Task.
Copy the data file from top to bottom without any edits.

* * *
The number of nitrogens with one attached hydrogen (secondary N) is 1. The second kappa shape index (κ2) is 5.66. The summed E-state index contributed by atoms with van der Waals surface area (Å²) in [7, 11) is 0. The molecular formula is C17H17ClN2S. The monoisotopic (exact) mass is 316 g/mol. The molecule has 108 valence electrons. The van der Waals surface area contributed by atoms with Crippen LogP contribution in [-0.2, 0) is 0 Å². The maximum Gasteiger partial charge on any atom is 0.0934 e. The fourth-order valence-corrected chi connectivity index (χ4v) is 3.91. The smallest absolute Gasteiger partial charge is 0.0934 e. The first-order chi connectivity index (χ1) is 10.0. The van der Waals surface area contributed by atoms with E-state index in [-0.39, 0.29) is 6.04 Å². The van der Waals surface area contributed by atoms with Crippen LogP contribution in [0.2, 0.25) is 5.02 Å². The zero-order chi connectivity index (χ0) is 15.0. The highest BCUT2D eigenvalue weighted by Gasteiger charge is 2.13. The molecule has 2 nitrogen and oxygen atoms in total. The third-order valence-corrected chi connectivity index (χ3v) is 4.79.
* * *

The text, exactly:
The number of nitrogens with one attached hydrogen (secondary N) is 1. The second kappa shape index (κ2) is 5.66. The summed E-state index contributed by atoms with van der Waals surface area (Å²) in [7, 11) is 0. The molecular formula is C17H17ClN2S. The monoisotopic (exact) mass is 316 g/mol. The molecule has 108 valence electrons. The van der Waals surface area contributed by atoms with Crippen LogP contribution in [-0.2, 0) is 0 Å². The maximum Gasteiger partial charge on any atom is 0.0934 e. The fourth-order valence-corrected chi connectivity index (χ4v) is 3.91. The smallest absolute Gasteiger partial charge is 0.0934 e. The first-order chi connectivity index (χ1) is 10.0. The van der Waals surface area contributed by atoms with E-state index in [-0.39, 0.29) is 6.04 Å². The van der Waals surface area contributed by atoms with Crippen LogP contribution in [0.2, 0.25) is 5.02 Å². The zero-order chi connectivity index (χ0) is 15.0. The highest BCUT2D eigenvalue weighted by Gasteiger charge is 2.13. The molecule has 2 nitrogen and oxygen atoms in total. The third-order valence-corrected chi connectivity index (χ3v) is 4.79.